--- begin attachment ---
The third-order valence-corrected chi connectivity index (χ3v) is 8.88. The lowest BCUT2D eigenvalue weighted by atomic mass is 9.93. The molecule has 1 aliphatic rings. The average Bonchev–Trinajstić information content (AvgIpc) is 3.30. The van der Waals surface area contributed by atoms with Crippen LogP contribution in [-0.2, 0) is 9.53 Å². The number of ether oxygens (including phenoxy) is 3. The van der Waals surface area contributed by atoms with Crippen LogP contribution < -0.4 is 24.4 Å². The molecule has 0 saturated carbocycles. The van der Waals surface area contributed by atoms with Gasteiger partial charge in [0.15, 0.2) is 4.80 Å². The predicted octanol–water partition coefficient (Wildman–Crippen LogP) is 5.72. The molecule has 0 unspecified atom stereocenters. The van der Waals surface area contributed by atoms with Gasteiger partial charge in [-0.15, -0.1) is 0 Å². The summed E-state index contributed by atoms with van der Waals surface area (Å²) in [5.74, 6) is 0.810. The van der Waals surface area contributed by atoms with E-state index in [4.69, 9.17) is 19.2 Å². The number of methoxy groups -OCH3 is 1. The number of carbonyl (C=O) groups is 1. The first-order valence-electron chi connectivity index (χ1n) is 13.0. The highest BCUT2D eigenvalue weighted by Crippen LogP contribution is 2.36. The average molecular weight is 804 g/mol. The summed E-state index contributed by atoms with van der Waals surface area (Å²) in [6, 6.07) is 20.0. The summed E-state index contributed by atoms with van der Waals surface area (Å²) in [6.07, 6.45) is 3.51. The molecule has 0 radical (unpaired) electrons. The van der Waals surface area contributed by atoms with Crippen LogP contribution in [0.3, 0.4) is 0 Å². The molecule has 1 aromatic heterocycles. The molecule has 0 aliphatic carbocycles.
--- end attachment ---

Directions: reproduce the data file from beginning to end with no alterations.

The third-order valence-corrected chi connectivity index (χ3v) is 8.88. The lowest BCUT2D eigenvalue weighted by atomic mass is 9.93. The molecule has 1 aliphatic rings. The average Bonchev–Trinajstić information content (AvgIpc) is 3.30. The van der Waals surface area contributed by atoms with Crippen LogP contribution in [-0.2, 0) is 9.53 Å². The number of ether oxygens (including phenoxy) is 3. The van der Waals surface area contributed by atoms with Crippen LogP contribution < -0.4 is 24.4 Å². The molecule has 0 saturated carbocycles. The van der Waals surface area contributed by atoms with Gasteiger partial charge in [0.15, 0.2) is 4.80 Å². The predicted octanol–water partition coefficient (Wildman–Crippen LogP) is 5.72. The molecule has 0 unspecified atom stereocenters. The van der Waals surface area contributed by atoms with Gasteiger partial charge in [-0.15, -0.1) is 0 Å². The summed E-state index contributed by atoms with van der Waals surface area (Å²) in [5.74, 6) is 0.810. The van der Waals surface area contributed by atoms with E-state index in [4.69, 9.17) is 19.2 Å². The number of methoxy groups -OCH3 is 1. The number of carbonyl (C=O) groups is 1. The first-order valence-electron chi connectivity index (χ1n) is 13.0. The highest BCUT2D eigenvalue weighted by Crippen LogP contribution is 2.36. The average molecular weight is 804 g/mol. The summed E-state index contributed by atoms with van der Waals surface area (Å²) in [6, 6.07) is 20.0. The summed E-state index contributed by atoms with van der Waals surface area (Å²) in [6.07, 6.45) is 3.51. The molecule has 0 radical (unpaired) electrons. The van der Waals surface area contributed by atoms with Crippen LogP contribution in [0.3, 0.4) is 0 Å². The molecule has 1 aromatic heterocycles. The molecule has 0 aliphatic carbocycles.